Chaninah Maschler, a rabbi’s daughter who was born in Germany, survived the Holocaust by living under assumed names in Holland and taught for 22 years at St. John’s College in Annapolis, died Aug. 7 at her home in Annapolis. She was 82.

The cause was cancer, said a daughter, Toni Maschler.

At St. John’s, Mrs. Maschler taught subjects ranging from ancient Greek to Newtonian physics, the evolutionary and natural selection theories of Charles Darwin, and poetry. She was a tutor on the St. John’s faculty, a position similar to a professor at other colleges, with an added responsibility for mentoring students. She retired in 1998.

Chaninah Marienthal was born in Berlin on Oct. 13, 1931. At 3, she immigrated to the Netherlands with her mother to escape the rising tide of anti-Semitism.

In 1940, when the Netherlands was overrun by Nazi forces, she began living with other families under assumed names. She eventually spent five years with eight different Dutch families. Her father had divorced her mother years earlier and was living in the United States when World War II began.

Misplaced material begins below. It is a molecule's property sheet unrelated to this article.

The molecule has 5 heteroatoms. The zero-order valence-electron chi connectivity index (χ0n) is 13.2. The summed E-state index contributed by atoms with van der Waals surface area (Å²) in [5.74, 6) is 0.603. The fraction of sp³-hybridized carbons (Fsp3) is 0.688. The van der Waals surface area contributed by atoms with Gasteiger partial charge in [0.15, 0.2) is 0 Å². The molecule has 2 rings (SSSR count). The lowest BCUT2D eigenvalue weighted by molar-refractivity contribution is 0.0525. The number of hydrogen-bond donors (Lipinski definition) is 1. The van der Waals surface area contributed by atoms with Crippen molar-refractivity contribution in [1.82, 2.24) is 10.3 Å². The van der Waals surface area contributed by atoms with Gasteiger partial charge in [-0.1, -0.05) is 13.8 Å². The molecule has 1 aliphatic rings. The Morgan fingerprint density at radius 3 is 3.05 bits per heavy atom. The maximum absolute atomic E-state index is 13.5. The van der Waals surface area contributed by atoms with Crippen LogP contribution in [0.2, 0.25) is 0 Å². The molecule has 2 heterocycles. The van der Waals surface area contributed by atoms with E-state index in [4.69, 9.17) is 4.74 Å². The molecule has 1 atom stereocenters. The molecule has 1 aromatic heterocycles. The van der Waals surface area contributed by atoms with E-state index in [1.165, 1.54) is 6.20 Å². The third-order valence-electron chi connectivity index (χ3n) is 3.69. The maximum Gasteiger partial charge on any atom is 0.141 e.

Meanwhile, her mother and brother were active with the Dutch underground resistance and were subsequently captured by the Nazis and sent to Bergen-Belsen concentration camp in Germany, where her brother, Peter, died. Her mother survived Bergen-Belsen and was later reunited with her daughter.

They came to the United States in 1947 from the Netherlands, and Chaninah graduated from City College of New York in 1953. She received a fellowship for postgraduate study at Yale University, where in 1961 she earned a master’s degree in philosophy.

Mrs. Maschler taught at City College and Queens College in New York and at Pennsylvania State University before joining the St. John’s faculty in 1976. She had written articles on the works of Aristotle, Plato and Galileo.